Investment Income

Investment in shares, leads to capital gains on the sale of shares which are taxable. Capital gains are the difference between the selling price and purchase price of the equity share. If an equity share, listed on a recognised stock exchange is sold within one year from the date of purchase, one earns short-term capital gains. These will be taxed at the rate of 15%.

Conversely, if you sell a listed equity share after one year from the date of purchase, you earn long-term capital gains (LTCG). LTCG in excess of Rs 1 lac are taxable at the rate of 10% without the benefit of indexation.

Intra Day Trading

Day trading usually refers to the practice of purchasing and selling a security within a single trading day. While it can occur in any marketplace, it is most common in the foreign exchange (forex) and stock markets. Day traders are typically well-educated and well-funded. They use high amounts of leverage and short-term trading strategies to capitalize on small price movements that occur in highly liquid stocks or currencies.

Normal Trading

Normal Trader means a person who does trading in shares but not on day to day basis as an intraday trader. Normal Traders buy shares, take delivery and then sell it to book profit or gain.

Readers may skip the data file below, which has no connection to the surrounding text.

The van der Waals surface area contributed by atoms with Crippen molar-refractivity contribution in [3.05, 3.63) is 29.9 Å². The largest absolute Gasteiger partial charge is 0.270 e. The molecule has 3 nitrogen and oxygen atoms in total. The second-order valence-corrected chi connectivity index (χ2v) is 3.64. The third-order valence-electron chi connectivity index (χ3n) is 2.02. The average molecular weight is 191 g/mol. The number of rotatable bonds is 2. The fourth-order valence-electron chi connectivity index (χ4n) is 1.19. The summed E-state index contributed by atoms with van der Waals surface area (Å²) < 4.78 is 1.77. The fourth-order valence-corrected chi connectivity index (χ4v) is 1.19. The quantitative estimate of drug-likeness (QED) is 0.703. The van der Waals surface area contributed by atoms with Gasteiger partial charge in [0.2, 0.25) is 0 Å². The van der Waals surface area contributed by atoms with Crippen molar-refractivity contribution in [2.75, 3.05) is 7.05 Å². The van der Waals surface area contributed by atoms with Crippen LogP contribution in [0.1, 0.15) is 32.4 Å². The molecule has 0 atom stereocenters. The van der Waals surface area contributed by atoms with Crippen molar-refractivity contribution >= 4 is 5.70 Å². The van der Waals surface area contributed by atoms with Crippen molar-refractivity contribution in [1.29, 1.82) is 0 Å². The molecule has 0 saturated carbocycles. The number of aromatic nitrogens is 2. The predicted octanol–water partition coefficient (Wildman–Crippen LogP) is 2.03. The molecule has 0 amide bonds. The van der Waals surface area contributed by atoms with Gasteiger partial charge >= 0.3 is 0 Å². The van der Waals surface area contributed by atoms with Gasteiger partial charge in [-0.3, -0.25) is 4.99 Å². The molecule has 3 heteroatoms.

Normal Trader can also be categorized as an Investor but there is one major difference between the normal trader and an investor i.e. normal trader holding period of shares is always short-term while holding period of shares in case of an investor could be long-term as well as short-term. Apart from this difference, both normal trader and an investor are same in all aspects. Both take delivery before selling but a point to remember is that in case normal trader who shows shares under stock-in-trade shall always be assessed under the head of Income from Business even he takes delivery of shares. Taxation of the Normal Trader is also same as an Investor i.e. gains shall be assessed as Business Income or Loss which are taxed at the rate of 30%.

Derivative Trading

Derivatives are financial securities whose value or price is derived from an underlying asset or a group of assets, such as stocks, bonds, commodities and currencies, among others. Derivatives are used by traders to speculate on the future price movements of an underlying asset, without having to purchase the actual asset itself, in the hope of booking a profit. Traders or businesses also use derivatives for hedging purposes, in order to mitigate risk against another position they have taken in the market.  F&O trading loss is considered a non-speculative loss. Intra-day stock trading is considered as a speculative loss.